It is the reputation of optometry as a profession, and the relationship between the two professions of ophthalmology and optometry, which need to improve


I would like to suggest that as a profession we set up a funded referral refinement scheme for all non-urgent referrals to ophthalmology. The Local Optical Committee Support Unit could administer this. Optometrists who want to take on this role would have to meet certain requirements, such as the professional certificate in glaucoma and medical retina, and a certain amount of experience, to become ‘referral refinement optometrists.’ The patients would only need an appointment of about 15 minutes – enough time for measurement of vision, dilation and ophthalmoscopy, followed by a short discussion with the patient. The patient would then be more likely to be referred appropriately thus saving NHS resources for those who need treatment and improving the reputation of optometry.

Elizabeth Kime is a specialist optometrist, based in Newcastle.

Image credit: Getty/Skathi

Comments (2)

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  • Anonymous20 January 2020

    Northumberland Tyne and Wear LOC would like to invite Elizabeth to bring her concerns to our next committee meeting in February. We have been working hard to raise the profile of primary care optometry across the area and understand how concerns about referral quality do not help. We are running a large CET and engagement event this week with a Ophthalmologists from Sunderland Eye Infirmary, which covers ‘writing referral letters’. We would invite the team at Newcastle Eye Centre to engage similarly with the LOC. Only together can primary and secondary care support each other effectively and build relationships.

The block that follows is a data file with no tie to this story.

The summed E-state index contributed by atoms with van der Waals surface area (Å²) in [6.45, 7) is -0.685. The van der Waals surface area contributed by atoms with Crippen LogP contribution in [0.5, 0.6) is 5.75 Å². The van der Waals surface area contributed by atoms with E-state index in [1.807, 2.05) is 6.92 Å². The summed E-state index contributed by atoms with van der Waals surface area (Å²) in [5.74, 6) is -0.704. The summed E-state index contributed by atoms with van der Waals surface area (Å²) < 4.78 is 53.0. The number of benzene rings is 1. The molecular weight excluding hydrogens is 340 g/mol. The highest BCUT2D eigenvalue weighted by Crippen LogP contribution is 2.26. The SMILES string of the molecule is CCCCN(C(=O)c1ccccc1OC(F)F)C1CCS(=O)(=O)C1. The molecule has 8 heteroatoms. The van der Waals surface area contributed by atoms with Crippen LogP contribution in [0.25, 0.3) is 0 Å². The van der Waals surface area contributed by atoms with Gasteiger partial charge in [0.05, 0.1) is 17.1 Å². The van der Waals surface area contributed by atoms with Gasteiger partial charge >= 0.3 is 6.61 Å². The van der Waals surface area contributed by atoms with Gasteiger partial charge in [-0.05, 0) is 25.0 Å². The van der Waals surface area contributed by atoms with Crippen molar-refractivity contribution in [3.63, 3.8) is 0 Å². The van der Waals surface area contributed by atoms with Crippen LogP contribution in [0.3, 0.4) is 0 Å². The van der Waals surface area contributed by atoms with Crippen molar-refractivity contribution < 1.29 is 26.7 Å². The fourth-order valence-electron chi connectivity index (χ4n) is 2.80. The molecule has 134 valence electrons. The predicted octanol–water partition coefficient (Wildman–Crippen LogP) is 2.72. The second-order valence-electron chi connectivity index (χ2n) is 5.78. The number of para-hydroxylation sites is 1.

Stephanie Cairns Chair of NTW LOC

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  • Zoe Richmond10 January 2020

    Elizabeth makes some very helpful points in her article but I wonder if primary care is more advanced in our response to the issues raised then is recognised.

    The capacity pressures impacting hospital eye services are well known and well understood within the eye health and care sector, but the benefit of a collaborative system-wide approach to service redesign, involving the whole patient pathway, is less well understood and often met with scepticism.

    A poor referral letter certainly leads to mistrust and reputational damage but as we know, many referrals are “avoidable” rather than “inappropriate” and the reputation is not always justified. If primary eye care services were more widely commissioned many of these referrals would be avoided and confidence in the system boosted.

    Primary eye care services include LOCSU’s glaucoma repeat measures and enhanced case-finding, Cataract referral filtering services and Minor Eye Conditions services (MECS) are all examples of referral refinement.

    Further referral filtering services are being developed (including pathways for refinement of referrals for wet AMD and Dry eye disease) and the LOCSU optical leads are ever ready to support LOCs and eye care systems with local service innovation.

    Where the full scope of primary eye care services are commissioned, primary care optometrists are getting involved in referral management services, supporting their peers to improve referral appropriateness and make full use of the commissioned services.

    The article is timely since the Clinical Council has just commenced a refresh of their Primary Eye Care Framework. The CCEHC recommends the commissioning of primary eye care services to support enhanced decision-making services for first contact care which support better clinical decision-making prior to any referral.

    Zoe Richmond
    LOCSU Clinical Director (interim)